Inside Parliament: Peers put blame for crowded jails on Howard

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Indy Politics
Home Secretary Michael Howard's 'prison works' approach to law and order came under fierce attack yesterday as the House of Lords debated the problem of overcrowding in Britain's jails.

Lord Woolf, who conducted the 1990 prisons inquiry following the Strangeways riot, said as a result of 'a change of climate' the importance of avoiding custody when appropriate had been forgotten.

'A factor which has contributed to this climate is that the Government, which gives a lead in these matters, has abandoned the need for restraint in the use of prisons.

'The message which is being received loud and clear by all those involved, and in particular magistrates, up and down the country, is that it is necessary to get tough with crime. It is this policy which has resulted in the bulk of the increase in the population of many of our local prisons.'

Baroness Mallalieu, a Labour peeress and part-time judge, was more direct: 'A party which is desperate to regain favour with the electorate has seized on genuine fears about rising crime and thrown itself wholeheartedly in support of the ill-informed prejudice of the 'lock 'em up' brigade within its own ranks for a bit of popularity.'

The prison population declined to a low of 40,444 in the wake of the report by Lord Woolf warning of the dangers of overcrowding. But as politicians have talked ever tougher on sentences the numbers have soared by almost 7,000.

Baroness Hilton of Eggardon, for Labour, said there was a clear relationship between Mr Howard's speeches and the increase. 'Our Home Secretary is effectively governing by tabloid press. It is irresponsible if not immoral to follow the dictates of the media and the public's desire for revenge.'

The former Tory Home Secretary, Lord Carr of Hadley, urged the Government urgently to develop alternatives to jail. 'All the evidence . . . indicates that prison is not the best way of deterring crime and reforming criminals.'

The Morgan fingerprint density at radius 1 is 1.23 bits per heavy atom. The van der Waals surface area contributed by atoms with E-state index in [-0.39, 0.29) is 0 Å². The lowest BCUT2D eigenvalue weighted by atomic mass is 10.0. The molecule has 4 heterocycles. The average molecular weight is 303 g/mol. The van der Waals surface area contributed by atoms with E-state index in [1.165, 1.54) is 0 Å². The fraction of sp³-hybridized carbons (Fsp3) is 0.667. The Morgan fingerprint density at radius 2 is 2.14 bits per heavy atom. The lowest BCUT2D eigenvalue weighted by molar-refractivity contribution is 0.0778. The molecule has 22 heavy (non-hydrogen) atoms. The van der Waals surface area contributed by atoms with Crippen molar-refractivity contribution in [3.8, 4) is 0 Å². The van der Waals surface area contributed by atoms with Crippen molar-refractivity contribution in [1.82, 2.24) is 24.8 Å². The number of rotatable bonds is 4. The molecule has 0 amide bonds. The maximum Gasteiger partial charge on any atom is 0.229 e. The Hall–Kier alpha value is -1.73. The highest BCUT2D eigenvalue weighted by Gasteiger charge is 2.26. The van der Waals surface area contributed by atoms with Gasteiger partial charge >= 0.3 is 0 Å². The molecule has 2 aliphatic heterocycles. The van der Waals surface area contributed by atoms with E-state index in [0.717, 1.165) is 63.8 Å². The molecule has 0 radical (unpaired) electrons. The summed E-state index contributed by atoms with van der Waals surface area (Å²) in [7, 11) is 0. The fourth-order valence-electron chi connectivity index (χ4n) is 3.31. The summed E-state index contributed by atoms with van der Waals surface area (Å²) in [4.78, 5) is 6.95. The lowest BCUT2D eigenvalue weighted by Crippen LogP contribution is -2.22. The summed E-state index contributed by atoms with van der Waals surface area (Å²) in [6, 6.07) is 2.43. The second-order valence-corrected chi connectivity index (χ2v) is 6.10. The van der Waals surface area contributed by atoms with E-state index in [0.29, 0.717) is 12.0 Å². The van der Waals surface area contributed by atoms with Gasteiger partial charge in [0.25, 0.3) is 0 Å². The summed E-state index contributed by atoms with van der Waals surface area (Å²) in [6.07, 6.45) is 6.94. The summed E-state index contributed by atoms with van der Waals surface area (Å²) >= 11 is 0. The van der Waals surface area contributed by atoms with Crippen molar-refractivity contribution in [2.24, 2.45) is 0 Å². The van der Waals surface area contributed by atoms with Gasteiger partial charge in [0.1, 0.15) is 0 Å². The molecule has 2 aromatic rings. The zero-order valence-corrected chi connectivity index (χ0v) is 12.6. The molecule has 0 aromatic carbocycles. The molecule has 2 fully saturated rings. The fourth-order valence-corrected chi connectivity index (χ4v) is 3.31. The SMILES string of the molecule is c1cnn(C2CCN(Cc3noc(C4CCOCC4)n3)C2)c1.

Defending his boss and the 'prison works' policy, Earl Ferrers, Minister of State at the Home Office, said that while it was good to have an intellectual argument, 'out there in the countryside people are in fact terrified about the increase in crime'.

It was for the courts to decide the sentence in the light of all the circumstances. Tough community penalties were a key part of the sentencer's armoury, but some people ought to be locked up. Over half the men sent to prison last year were violent or sexual offenders.

Disagreeing with the Bishop of Lincoln, the Rt Rev Robert Hardy, Lord Ferrers said the Government had never given the message that punishment would cure long-term (social) ills. 'If anyone knows the way to cure long-term ills, we would be delighted to hear it.'

Douglas Hurd, the Foreign Secretary, faced contrary advice at Question Time on Britain's future role in Bosnia. Jack Cunningham accused him of 'vacillating' over whether to withdraw the troops after the winter. Humanitarian aid had to be maintained at the very least, and that would be impossible without troops on the ground, the Labour spokesman said.

But Harold Elletson, Tory MP for Blackpool North, said many believed humanitarian aid was simply fuelling the war. 'Isn't it time to ask ourselves what on earth Britain is doing in Bosnia?'

'What we are doing is keeping people alive who might otherwise be dead,' Mr Hurd replied, but he none the less made plain that countries involved in the UN aid effort may decide the obstacles and risks are too great to carry on.

(Illustration omitted)